posted by whitewall at 7:50 PM on March 14, 2015


As an Australian, I don't have a problem with you going over there and free-loading on my taxes. I live in the US at the moment, and I wouldn't want to give birth here either. I don't plan on having kids anyway, so as long as you guys can secure a work visa there (easier said than done), feel free to take my hospital bed. Go nuts.

(I do agree with others that getting a work visa for most first-world countries might be a bigger hurdle than your post would suggest, depending on what kind of "white-collar professionals" you are. As in the US, you often need to have a job offer in hand to get one, and it will mean extra work, money, and risk on the part of the employer. So I think your plan does hinge on how in-demand your skills and/or speciality [or your partner's skills or speciality] are. Tech or finance? Good. Publishing or media? Probably not so good.)
posted by retrograde at 8:39 PM on March 14, 2015 [1 favorite]


I think what saucysault said was highly inappropriate, as you are not moving to another country solely to give birth, rather you are planning to move to another country for the experience and may or may not have a child while living there (you say you are planning to start a family, but nobody knows how long that will take - for some people it's easy, for others it takes years or never happens). That said, one thing to consider, is that in many European countries, finding a job as a woman of childbearing age is very, very difficult because companies do not want to pay for that year of leave.
posted by echo0720 at 9:02 PM on March 14, 2015 [2 favorites]


I'd say not Costa Rica. From my short time there any welfare system seemed seriously inadequate, the streets are lined with people with all kinds of disabilities forced to beg. Also if you are fair haired and female getting your ass actually grabbed in the street is the commonplace. I will never go back.
posted by tanktop at 1:42 AM on March 15, 2015


You might want to look at Belgium. State support for parents is miles ahead of the US (this is true for all of Europe ), and French is spoken in Brussels and south.

Your problem is going to be finding a job. I'm not aware of any discrimination against women due to their potential motherhood. Actually, maternal leave is mostly paid by the state. There is, however, a huge recession that is not getting better. That said, there are tons of international companies with large offices in Brussels, and if you are able to work out your employment before you go, your visa worries will be minimal.
posted by Steakfrites at 1:59 AM on March 15, 2015


You might want to read this series about parenting in various countries by Joanne Goddard if you haven't already. From there you can do some more investigation.

One thing I'd suggest keeping in mind is that if you are going to move to a country where English is not the main language is that you should brush up on your medical language. I know a lot of people who speak English very well but who get lost with medical terms and other science-y terms.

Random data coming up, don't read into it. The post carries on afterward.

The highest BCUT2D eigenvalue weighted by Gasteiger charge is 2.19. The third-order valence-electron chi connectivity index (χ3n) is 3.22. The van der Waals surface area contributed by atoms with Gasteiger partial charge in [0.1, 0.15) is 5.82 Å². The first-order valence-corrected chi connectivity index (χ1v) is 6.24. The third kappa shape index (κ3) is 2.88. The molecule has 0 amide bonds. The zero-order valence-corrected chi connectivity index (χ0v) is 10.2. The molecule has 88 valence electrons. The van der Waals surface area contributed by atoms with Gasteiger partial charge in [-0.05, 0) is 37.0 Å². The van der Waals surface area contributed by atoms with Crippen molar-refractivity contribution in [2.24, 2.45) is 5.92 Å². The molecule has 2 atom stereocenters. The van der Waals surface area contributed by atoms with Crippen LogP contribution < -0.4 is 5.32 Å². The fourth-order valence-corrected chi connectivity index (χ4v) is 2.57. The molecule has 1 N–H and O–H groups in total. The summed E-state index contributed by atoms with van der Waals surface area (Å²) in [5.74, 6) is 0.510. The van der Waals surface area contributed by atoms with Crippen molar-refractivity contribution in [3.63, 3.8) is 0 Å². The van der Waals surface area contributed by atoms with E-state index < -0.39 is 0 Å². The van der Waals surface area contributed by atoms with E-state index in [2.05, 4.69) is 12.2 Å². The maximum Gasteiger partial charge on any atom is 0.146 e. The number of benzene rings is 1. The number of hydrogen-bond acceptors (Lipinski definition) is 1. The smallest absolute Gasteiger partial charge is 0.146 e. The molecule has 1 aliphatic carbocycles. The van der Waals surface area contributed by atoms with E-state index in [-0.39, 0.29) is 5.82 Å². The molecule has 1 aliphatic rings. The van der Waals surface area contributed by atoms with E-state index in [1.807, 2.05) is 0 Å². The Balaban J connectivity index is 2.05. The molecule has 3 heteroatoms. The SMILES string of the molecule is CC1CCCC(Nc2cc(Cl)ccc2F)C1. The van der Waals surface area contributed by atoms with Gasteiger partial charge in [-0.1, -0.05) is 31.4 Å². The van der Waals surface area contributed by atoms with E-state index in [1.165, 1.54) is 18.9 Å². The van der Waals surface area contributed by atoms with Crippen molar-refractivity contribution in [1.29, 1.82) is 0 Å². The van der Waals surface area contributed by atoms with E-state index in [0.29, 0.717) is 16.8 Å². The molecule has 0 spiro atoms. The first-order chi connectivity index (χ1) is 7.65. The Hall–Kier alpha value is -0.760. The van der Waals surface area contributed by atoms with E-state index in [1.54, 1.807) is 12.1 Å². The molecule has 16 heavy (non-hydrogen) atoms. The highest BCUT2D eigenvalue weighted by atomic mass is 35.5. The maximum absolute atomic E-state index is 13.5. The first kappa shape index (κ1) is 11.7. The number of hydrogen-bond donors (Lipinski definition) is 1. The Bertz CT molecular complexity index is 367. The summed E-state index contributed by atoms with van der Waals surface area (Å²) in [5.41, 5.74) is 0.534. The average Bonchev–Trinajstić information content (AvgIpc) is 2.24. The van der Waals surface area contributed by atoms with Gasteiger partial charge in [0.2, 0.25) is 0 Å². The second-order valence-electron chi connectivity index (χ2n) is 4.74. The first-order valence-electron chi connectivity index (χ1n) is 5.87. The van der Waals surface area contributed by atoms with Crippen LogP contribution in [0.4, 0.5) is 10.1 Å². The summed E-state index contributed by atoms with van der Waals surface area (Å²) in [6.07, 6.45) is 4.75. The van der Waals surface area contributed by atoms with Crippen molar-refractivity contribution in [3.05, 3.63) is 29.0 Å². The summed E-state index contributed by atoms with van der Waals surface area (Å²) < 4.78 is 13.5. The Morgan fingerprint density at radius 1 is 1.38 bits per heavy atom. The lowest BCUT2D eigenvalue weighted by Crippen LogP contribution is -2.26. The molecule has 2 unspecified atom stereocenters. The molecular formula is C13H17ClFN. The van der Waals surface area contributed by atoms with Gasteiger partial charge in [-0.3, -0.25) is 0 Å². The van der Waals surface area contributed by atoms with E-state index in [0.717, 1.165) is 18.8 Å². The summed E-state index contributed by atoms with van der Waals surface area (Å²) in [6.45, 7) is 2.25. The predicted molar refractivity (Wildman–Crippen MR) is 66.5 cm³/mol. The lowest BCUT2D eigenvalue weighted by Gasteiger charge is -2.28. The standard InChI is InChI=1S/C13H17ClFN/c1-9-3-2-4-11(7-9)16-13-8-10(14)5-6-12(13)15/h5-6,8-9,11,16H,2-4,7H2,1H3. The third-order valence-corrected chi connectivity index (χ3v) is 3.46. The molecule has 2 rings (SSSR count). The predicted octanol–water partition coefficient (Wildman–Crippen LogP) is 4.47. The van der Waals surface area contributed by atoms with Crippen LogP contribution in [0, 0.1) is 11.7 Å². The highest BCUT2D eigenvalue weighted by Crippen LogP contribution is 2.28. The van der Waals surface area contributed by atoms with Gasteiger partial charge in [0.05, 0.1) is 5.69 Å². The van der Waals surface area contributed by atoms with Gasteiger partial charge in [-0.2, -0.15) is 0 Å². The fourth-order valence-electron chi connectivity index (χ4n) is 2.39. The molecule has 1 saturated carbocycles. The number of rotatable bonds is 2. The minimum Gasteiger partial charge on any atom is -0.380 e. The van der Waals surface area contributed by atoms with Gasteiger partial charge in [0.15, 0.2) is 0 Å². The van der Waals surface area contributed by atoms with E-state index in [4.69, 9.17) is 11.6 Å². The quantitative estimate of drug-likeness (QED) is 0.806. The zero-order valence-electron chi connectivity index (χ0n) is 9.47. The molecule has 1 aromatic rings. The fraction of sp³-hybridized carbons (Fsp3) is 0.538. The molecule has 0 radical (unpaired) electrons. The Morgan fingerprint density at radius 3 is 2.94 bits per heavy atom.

posted by Ms. Moonlight at 2:42 AM on March 15, 2015 [1 favorite]


That said, one thing to consider, is that in many European countries, finding a job as a woman of childbearing age is very, very difficult because companies do not want to pay for that year of leave.

Just to clarify, companies positively do not pay for maternity leave, the state does. Women are paying themselves forward a benefit which they will repay in taxes later in life. And there is nothing like the kind of discrimination which makes it "very, very difficult" for women of childbearing age to find a job.
posted by Thing at 6:55 AM on March 15, 2015 [2 favorites]


Thing - perhaps I am wrong about who pays the benefit, but I have several highly qualified friends who had a very difficult time finding jobs and were consistently passed over less qualified men in Germany and France. One of them was told "offline" by a potential employer that this is why she wasn't hired. That's why I wrote my comment.
posted by echo0720 at 10:04 AM on March 15, 2015 [1 favorite]


. Also, you wouldn't be an expat (a word that whites use only to refer to other whites living outside of their birth country) but an immigrant.

I've never heard someone living temporarily in another country referred to as an immigrant and this usage is sometimes codified in immigrant (permanent) vs non-immigrant (temporary) visas. I would go ahead and use the term expat for yourself as it is much more appropriate for your plans.
posted by the agents of KAOS at 10:40 AM on March 15, 2015


Seeing as you want to live somewhere politically liberal and secular, you may be interested in a secular and liberal perspective expressed in this this recent article from The Guardian.